During his retirement into private life, after this defeat in 1847, he wrote his work entitled "The History of the Whig Ministry of 1830,"—a book in the preparation of which he is said to have received considerable and valuable assistance from no less a person than Lord Brougham. Despite the aid that he received, it is amusing to find in his preface a characteristic vaunting of his entire difference with Lord Brougham about the character of King William IV. "Lord Brougham," he writes, "is accustomed to describe William IV as frank, just, and straightforward. We believe him to have been very weak and very false, a finished dissembler, and always bitterly hostile to the Whig Ministry and their great measure of Reform." This is Roebuck all over. He would infinitely rather argue that white was black than quietly coincide in any generally received opinion.
While on the subject of his writings, we will mention the book in which he vouchsafed to praise those whom he now so elaborately vilifies. In 1849 he published an octavo volume of two hundred and forty-eight pages on "The Colonies of England." Speaking (page 84) of the vast and rapid progress made by this country, he says:—
"We are led to inquire by what machinery, by what favoring circumstances, such a result has been brought about. The people, be it remarked, are the same as ourselves,—the original Thirteen States were the work of Englishmen. English heads, English hearts, English hands brought those new communities into existence. No longer connected by government with us, they nevertheless retained the characteristics of the race from which they sprang, and proceeding in the great work to which they were destined, they strode across the continent, the fairest portion of which they could now call their own. In planting new settlements they were aided by our own people,—the very elements out of which we endeavor to frame colonies, and with which we do produce sickly, miserable communities that can only be said to exist, and to linger on in a sort of half-life, without the spirit of a young, or the amenities and polish of an old community, and, above all, without any spirit of independence."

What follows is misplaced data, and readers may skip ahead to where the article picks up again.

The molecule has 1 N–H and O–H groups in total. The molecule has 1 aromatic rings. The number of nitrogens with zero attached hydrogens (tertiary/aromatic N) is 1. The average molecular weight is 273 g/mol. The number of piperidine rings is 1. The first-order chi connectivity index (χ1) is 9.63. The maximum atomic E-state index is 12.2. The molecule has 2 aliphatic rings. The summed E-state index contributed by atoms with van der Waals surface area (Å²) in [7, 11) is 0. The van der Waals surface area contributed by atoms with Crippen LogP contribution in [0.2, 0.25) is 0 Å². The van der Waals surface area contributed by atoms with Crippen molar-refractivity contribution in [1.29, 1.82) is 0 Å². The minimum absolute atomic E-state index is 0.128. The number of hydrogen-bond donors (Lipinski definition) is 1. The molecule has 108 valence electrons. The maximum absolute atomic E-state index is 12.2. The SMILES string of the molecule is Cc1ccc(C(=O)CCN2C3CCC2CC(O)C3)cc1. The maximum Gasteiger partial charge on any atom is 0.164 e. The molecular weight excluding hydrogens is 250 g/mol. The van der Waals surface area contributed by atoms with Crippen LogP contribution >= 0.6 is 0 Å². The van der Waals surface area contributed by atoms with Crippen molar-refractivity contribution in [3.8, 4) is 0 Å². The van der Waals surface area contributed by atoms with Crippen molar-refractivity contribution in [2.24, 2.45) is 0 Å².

Again, speaking of colonization In this country as opposed to Canada and other English colonies, he writes (page 88):—"Certain adventurous persons, the 'pioneers' of civilization, wishing to make new settlements beyond the boundaries of Pennsylvania and Virginia, upon wild lands belonging to the United States, made formal application to the Government of the United States at Washington, who, being bound to afford all possible facility, thereupon take steps to have the land surveyed and laid out into counties, townships, parishes. The roads are also indicated, and at once the law exists; and security, guarantied by the authority of the United States, immediately follows, both for person and property; and all the machinery known to the Common Law, and needed for the maintenance of this security, and the enforcement of the law's decrees, is at once adopted. A municipal authority comes into existence; a court-house, a jail, a school-room, arise in the wilderness; and although these buildings be humble, and the men who exercise authority in them may appear to be in some degree rude, yet is the law there in all its useful majesty. To it a reverent obedience is rendered; and the plain magistrate, who, in a hunter's frock, may, in the name of the United States, pronounce the law's decree, commands an obedience as complete and sincere as that which is paid to the Chief-Justice of the Supreme Court at Washington, or to the ermined judge who presides in the courts of our Lady the Queen in Westminster Hall."